Art without engineering is dreaming;
Engineering without art is calculating.

Steven K. Roberts, N4RVE

Media – Winnebiko II

The Easy Riding Hacker – Telocator

This article by Alan Reiter really captured the technological intensity of early cellular phones… I mounted one on my bicycle in 1988, and became something of a celebrity for that alone. I remember riding the bike through Silicon Valley, and a couple on regular upright bikes passed me. The woman called out, “Look, honey, he…

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It’s a Bytecycle Built for 2 – The Columbian

I always loved visiting sponsors… getting to know my contacts face-to-face, taking plant tours, demonstrating the bike for employees, and doing a bit of local media to give the company some fresh high-tech human-interest PR.  This was a fun one, the maker of my favorite ham antennas, Larsen Electronics (now Pulse Larsen). The local paper…

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Anaconda gets visit from high-tech nomad

This was a ham-radio connection, made during the bus trip around the US after the publication of Computing Across America. We stayed with K0PP for a few days, and had the fun of connecting my 5-watt Ten-Tec Argonaut 515 rig to my host’s monobander and working a DX pile-up via QRP from a rare county…

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Larsen Outfits Unusual Office on Wheels

Larsen was my favorite antenna vendor, and I was in regular contact with my connection at the Vancouver Washington company throughout the Winnebiko II and BEHEMOTH projects. I even dropped by for a visit, giving a presentation for employees and interviewing with the local paper. This piece is in a Larsen house organ, and was published…

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Oki 491 Cellular Phone on High Tech Nomad Bicycle

This was a huge and significant addition to the Winnebiko II near the end of its epoch, and it became very well-integrated into BEHEMOTH… one of those amazing new cellular phones that were rocking the industry. Mine was donated by Oki Telecom, and this is their announcement to company employees. But it went much farther,…

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Computer Nomad Bikes Where Others Go to Fly – Oshkosh Northwestern

I spent a few days at the brutally hot 1988 EAA Convention (Experimental Aircraft Association) in Oshkosh, Wisconsin. People fly from all over the world to be part of this, and the scale was stunning. Naturally, my bike was a bit of an oddity there, even though there was enough technological overlap to turn a…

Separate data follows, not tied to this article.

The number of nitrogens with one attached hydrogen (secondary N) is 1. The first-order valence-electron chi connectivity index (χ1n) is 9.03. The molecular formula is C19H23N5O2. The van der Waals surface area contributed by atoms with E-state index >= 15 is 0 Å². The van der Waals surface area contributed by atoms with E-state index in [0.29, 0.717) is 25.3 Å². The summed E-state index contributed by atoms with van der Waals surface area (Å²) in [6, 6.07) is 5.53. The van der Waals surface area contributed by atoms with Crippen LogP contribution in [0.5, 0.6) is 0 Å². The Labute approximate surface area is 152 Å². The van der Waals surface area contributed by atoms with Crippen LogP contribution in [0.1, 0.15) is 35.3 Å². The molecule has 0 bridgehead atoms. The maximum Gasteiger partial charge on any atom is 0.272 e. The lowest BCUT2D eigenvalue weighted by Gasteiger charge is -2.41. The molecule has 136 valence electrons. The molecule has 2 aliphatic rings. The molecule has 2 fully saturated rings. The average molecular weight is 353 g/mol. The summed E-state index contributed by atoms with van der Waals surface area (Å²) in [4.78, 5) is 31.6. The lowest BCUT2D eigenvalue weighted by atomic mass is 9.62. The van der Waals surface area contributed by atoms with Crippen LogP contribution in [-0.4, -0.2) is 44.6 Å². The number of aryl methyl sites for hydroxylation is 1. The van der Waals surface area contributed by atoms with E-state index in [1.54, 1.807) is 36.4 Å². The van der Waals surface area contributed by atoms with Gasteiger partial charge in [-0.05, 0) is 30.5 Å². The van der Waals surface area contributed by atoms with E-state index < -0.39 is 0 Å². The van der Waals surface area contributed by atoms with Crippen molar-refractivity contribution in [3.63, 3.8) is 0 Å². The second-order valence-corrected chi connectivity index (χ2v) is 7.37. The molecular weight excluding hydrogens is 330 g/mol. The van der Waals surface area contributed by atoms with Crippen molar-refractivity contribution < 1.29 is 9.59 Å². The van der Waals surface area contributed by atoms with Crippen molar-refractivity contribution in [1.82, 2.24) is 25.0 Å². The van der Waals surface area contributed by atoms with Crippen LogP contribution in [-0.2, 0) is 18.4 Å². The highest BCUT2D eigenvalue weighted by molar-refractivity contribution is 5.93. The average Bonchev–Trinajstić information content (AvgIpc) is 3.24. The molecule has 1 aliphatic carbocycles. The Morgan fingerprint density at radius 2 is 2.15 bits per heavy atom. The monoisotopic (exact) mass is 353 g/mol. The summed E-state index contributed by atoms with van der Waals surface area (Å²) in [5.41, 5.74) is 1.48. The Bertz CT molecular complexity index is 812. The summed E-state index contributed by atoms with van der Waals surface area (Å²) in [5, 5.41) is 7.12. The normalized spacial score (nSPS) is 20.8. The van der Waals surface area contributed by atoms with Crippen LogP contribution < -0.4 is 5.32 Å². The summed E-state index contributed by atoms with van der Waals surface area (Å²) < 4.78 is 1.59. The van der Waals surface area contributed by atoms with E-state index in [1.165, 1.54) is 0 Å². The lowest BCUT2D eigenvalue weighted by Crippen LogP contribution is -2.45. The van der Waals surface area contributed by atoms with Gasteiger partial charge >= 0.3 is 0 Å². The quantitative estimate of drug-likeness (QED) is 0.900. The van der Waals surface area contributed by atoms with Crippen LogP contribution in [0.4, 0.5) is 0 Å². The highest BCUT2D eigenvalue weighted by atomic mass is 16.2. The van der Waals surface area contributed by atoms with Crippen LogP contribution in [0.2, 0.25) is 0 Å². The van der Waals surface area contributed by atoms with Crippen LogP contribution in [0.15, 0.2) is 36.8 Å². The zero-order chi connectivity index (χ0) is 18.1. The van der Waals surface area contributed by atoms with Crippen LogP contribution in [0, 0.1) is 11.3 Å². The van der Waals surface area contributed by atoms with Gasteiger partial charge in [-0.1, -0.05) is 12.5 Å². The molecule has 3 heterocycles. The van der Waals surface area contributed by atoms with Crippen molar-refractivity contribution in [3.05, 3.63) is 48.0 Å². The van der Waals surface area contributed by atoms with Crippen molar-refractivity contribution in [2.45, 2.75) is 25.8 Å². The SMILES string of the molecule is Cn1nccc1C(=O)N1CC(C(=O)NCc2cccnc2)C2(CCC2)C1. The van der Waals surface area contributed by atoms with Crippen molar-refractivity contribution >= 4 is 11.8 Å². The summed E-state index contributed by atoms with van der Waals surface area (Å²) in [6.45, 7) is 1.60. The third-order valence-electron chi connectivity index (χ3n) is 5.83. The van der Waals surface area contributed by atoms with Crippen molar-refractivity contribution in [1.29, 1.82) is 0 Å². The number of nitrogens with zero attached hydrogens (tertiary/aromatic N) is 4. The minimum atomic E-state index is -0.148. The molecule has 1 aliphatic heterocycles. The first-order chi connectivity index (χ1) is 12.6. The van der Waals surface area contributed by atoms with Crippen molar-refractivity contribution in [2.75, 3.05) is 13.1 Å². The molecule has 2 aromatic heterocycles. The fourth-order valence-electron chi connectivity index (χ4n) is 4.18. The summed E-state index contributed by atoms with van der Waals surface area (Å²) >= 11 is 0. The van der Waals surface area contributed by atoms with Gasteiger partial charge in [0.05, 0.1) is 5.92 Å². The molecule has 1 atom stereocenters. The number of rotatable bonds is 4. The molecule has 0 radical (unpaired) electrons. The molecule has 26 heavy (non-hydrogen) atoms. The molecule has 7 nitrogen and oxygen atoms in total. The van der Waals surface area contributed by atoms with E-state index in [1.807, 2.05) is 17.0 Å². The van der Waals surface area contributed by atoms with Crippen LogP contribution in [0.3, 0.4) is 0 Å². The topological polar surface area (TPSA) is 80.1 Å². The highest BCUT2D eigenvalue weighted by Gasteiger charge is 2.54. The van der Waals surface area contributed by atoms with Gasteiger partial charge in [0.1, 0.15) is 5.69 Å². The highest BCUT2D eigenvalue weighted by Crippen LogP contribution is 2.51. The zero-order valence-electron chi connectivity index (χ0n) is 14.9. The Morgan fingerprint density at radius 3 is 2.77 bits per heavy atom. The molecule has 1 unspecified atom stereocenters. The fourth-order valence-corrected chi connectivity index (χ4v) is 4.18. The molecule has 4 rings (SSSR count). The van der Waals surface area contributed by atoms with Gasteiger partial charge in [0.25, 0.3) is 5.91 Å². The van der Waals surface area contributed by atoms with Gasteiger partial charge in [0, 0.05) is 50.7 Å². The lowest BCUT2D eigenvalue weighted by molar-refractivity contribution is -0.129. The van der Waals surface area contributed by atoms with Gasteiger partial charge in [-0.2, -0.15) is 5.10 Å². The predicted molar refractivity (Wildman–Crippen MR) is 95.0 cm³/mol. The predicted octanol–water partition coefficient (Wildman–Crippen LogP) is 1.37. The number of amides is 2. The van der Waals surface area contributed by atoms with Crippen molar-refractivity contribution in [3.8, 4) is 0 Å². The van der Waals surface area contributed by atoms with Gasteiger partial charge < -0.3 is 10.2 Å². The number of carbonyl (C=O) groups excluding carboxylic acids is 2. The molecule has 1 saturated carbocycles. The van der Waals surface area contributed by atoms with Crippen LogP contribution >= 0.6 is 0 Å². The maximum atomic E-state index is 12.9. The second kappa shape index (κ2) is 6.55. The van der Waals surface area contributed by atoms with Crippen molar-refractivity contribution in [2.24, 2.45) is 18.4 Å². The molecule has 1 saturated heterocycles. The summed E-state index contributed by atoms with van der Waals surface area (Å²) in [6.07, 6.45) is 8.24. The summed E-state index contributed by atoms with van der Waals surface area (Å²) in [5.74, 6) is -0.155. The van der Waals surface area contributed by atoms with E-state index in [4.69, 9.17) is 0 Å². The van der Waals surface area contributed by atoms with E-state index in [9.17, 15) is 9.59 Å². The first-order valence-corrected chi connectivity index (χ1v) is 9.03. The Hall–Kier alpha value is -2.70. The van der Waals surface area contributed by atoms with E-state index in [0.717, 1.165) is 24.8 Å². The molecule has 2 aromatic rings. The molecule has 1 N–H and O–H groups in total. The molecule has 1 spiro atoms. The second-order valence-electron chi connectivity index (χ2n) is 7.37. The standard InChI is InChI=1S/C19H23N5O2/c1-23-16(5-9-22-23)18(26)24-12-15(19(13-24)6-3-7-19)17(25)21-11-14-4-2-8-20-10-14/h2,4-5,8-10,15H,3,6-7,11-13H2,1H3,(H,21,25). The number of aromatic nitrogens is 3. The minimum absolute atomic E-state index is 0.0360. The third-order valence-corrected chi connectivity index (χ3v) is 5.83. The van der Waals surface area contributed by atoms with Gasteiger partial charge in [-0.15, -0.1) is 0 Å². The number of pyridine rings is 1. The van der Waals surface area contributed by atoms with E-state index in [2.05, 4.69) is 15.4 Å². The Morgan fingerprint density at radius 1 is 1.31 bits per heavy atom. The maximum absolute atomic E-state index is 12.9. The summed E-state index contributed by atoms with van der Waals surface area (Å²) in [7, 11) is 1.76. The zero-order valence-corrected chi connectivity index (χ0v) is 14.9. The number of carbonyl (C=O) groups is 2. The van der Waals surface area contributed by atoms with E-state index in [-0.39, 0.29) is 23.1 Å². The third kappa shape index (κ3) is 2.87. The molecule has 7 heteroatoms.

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High-tech cyclists in Starkville

A visit with MFJ in Starkville, Mississippi to pick up a couple of antenna-system accessories for the upcoming BEHEMOTH led to this story in the local paper… by Elise Crow Starkville Daily News — July 8, 1988 When Steven K. Roberts got fed up with his $2,500-a-month lifestyle as a consultant in Columbus, Ohio, he decided…

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Boring life does not compute – AJC

This coincided with a major event… stopping by Atlanta to visit Oki, which donated a 491 cellular phone. This was very new technology, and for a while it was mounted just below the console of the bike. But as BEHEMOTH developed, it was completely integrated and computer-controlled. Much more about this is in my Cellular…

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Winnebiko II on CNN Science and Technology Report, July 1988

This CNN piece is from a time when I had wrapped up the Winnebiko II adventure, and was embarking on a random speaking tour via a converted school bus. The Computing Across America book was finally published, and I was starting to think about the third bike version (the one that would come to be…

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Telecommuting Through America – Mobile Communications Business

This is one of a flurry of cellular industry trade journal articles that popped out in 1988, covering the somewhat audacious and absurd addition of a 3-watt bag phone to the bike (at the cusp between the Winnebiko II and BEHEMOTH versions). If you’d like video from exactly this time, there is a piece on…

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